Wednesday 28 Sep 2016

Give and Get
Jennifer Flaten

You are in church, the very uplifting sermon has ended and the collection plate is making its way towards you. After dropping your money, you get a T Shirt imprinted with the Church's logo.

The thought of receiving a T-shirt for donating at church is just crazy, right? No one expects to get something for donating to the church.

You give at church because that is what you do for your church. It is your moral obligation to give to the church so that they may help others. Donating to the church is an essential part of a going to church.

You expect nothing in return from the church except that they use your donation to do good works either to improve the church structure, help unfortunate families or some other outreach program.

You do not expect the church to use part of your money to print up T-shirts, CDs or DVDs.

Yet this is what happens with many charities.

Gone are the days when you gave to the charity and received nothing but the satisfaction of knowing that you donated to a good cause.

Now when you donate it is with the expectation that you will get a T-shirt, CD or DVD.

Some charities even host thank you parties for the donors. These parties are generally lavish affairs that cost a great deal of money.

Yes, the thank you parties honor the major donors, but still a portion of the money they collected for the charity is now going to host a party to thank the people for giving.

How dumb is that.

My annoyance level shot up when I saw this year's ad for the Susan G Koman 3 day walk.

This walk-a-thon is a major undertaking and a super fundraiser. I think it is a fantastic idea. The charity does exception good work.

My problem is with the charity or the walk-a-thon. My problem is with the DVD they send out explaining how the walk-a-thon works.

Why on earth are they sending out a DVD?

First of all, who doesn't understand how a walk-a-thon works. Are there really people out there who need a DVD tutorial on walk-a-thons?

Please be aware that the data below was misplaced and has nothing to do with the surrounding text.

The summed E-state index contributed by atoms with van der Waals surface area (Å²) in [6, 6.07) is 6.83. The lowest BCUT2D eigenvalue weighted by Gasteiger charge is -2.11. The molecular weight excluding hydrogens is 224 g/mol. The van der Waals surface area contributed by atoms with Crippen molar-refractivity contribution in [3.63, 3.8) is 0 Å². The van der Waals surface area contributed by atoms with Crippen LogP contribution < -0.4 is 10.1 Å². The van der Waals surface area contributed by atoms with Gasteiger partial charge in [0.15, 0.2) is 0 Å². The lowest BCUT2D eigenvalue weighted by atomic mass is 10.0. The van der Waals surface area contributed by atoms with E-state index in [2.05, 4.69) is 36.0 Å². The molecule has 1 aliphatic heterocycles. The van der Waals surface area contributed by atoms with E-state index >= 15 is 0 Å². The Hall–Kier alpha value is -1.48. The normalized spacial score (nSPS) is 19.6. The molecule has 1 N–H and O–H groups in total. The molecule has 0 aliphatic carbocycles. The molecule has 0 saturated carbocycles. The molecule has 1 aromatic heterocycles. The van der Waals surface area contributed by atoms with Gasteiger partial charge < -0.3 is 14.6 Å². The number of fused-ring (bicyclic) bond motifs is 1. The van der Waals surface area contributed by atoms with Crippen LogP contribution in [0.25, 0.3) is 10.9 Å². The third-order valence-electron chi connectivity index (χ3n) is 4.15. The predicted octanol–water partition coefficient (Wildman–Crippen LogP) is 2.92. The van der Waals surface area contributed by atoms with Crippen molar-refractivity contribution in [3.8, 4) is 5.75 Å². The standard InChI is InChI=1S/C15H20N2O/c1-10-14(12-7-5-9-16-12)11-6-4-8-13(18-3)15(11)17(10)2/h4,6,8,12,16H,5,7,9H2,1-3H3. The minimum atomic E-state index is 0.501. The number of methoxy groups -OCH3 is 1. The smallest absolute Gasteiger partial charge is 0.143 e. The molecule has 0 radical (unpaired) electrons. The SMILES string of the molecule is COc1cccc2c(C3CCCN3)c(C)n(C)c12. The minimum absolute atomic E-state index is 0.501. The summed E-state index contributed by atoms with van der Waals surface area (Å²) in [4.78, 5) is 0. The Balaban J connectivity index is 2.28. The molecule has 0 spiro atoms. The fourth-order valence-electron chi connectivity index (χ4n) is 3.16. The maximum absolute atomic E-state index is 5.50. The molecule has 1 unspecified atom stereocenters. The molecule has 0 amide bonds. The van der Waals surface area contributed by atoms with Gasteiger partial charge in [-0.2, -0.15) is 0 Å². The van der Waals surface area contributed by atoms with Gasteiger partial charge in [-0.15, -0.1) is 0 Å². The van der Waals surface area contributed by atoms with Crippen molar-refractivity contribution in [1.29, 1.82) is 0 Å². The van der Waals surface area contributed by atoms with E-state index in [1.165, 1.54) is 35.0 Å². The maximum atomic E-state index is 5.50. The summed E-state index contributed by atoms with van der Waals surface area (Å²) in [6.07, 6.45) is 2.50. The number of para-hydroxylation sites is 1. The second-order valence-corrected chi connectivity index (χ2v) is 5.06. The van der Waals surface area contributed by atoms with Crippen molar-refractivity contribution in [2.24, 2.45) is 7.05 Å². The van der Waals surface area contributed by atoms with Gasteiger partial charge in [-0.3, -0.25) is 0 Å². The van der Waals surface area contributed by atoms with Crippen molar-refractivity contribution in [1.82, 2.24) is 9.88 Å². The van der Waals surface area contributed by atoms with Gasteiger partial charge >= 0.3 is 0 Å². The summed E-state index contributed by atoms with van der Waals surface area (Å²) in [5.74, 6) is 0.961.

Hello! Is this not why the web exists? You direct people to your web site where they can watch said video on how to participate.

Okay, I figure you need a way to reach the non-internet people, that is what volunteers are for, calling newbie's and telling them how to become participants.

Yes, I know that in the "old" days, it was a pamphlet. It certainly cost money to print the pamphlet and someone had to stuff the envelopes. All this cost money, which is why the web is so fantastic.

What upsets me is that people no longer want to give for the shear joy of giving; they want to give and get.

I think that is just wrong. I give to my favorite charities so they have money or supplies to function no so that I get a gift.

As with any public TV station, Milwaukee public television has a charity drive.

They have an unusual spin to it. They do an auction. All the auction items are donations. You bid on the item, win the item and the station keeps the $$.

Everything including the broadcasting is free. I think this is a super idea. It satisfies those who need to give and get and the station keeps all the money. It is a win-win situation.

People need a reminder that giving; to a charity is something that you do to benefit society, not so that you can get something in return.

Jennifer Flaten lives where the local delicacy is fried cheese, Wisconsin. She writes about family life, its amusing or not so amusing moments. "At least it's not another article on global warming," she says. Jennifer bakes a mean banana bread and admits an unusual attraction to balloon animals and cup cakes. Busy preparing for the zombie apocalypse, she stills finds time to write "As I See It," her witty, too often true column. "My urge to write," says Jennifer, "is driven by my love of cupcakes, with sprinkles on top. Who wouldn't write for cupcakes, with sprinkles," she wonders.

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